oparp
oparp

I am not interested in upgrading to Vista. XP is totally fine for what my users have to do. Customers should have the choice to request XP or Vista when buying a new machine, or at the very least, that the Vista licence includes the fact the customer can downgrade to XP if he wishes to.

david.valdez
david.valdez

My core products do not support Vista yet...I can't, in good faith, migrate users. I admit that my industry (auto retailing) is FAR behind the tech curve, but still...if your core apps don't support an OS, you can't migrate...

larrie_jr
larrie_jr

In my opinion, Vista is a transistional OS MEANT to take advantage of the advances in Technology (64x processing, dual core, etc...) and not to improve customer service. That was a secondary priority in the implemintation... My company is Xp based, we moved up when xp was introduced. I DID take Vista for a test drive on one of those trailers they sent out.(Got the t-shirt and everything) and even the tech rep hisself couldn't contradict the resource greediness of the OS (if I hear one more person say turn off AERO, I'm going to scream), and that the "benefits" don't outweigh the "deficits". (It even froze up while we were working with it in MS's "ideal environment) Anyway, I digress, the point I was making is, you are absolutely correct in your "good faith" philosophy. Newer is not always better, and don't worry about the "tech curve"; whether MS sells XP anymore, or if they support it or not, we in the tech field shouldn't care cause WE ARE the support. (that's why we get paid, right?)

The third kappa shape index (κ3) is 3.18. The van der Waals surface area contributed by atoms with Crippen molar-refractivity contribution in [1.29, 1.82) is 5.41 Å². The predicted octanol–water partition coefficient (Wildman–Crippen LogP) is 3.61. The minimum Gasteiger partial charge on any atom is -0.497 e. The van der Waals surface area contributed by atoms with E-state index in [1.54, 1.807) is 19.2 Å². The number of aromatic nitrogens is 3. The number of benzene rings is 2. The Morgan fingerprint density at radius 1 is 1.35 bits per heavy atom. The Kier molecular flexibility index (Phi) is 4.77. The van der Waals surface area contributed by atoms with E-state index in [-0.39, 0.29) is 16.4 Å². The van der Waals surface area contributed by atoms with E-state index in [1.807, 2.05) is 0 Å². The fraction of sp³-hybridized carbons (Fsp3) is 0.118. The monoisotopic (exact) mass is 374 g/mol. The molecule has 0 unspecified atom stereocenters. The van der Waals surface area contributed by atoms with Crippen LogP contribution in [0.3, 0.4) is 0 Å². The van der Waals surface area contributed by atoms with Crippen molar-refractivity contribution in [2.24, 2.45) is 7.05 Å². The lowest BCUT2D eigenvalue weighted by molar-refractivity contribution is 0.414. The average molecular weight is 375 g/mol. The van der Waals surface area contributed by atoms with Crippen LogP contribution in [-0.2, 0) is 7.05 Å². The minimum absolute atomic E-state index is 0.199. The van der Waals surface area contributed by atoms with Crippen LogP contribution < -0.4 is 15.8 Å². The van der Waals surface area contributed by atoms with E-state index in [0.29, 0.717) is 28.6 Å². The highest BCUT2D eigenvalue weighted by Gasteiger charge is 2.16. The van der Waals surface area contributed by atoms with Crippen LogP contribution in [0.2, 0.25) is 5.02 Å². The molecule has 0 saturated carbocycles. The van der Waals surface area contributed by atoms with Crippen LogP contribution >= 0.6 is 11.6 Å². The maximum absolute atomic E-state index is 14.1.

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[i]Newer is not always better, and don't worry about the "tech curve"; whether MS sells XP anymore, or if they support it or not, we in the tech field shouldn't care cause WE ARE the support. (that's why we get paid, right?)[/i] A lot of auto mechanics don't "support" cars for which replacement parts are unavailable. Even if there isn't a single service pack, malware removal tool or registry hack you don't have stored & indexed, it would be nicer if Microsoft either continues to support an OS that the market accepts, or Open Sources that OS and support for it in support of making your job, in the tech field, more doable.

kmartin
kmartin

The sell of XP should continue until Vista has a mjority of the software issues resolved. XP Profesional is used in manufacturing environments currently and not Vista due to its reliability. I do not see this going away until maybe the end of the year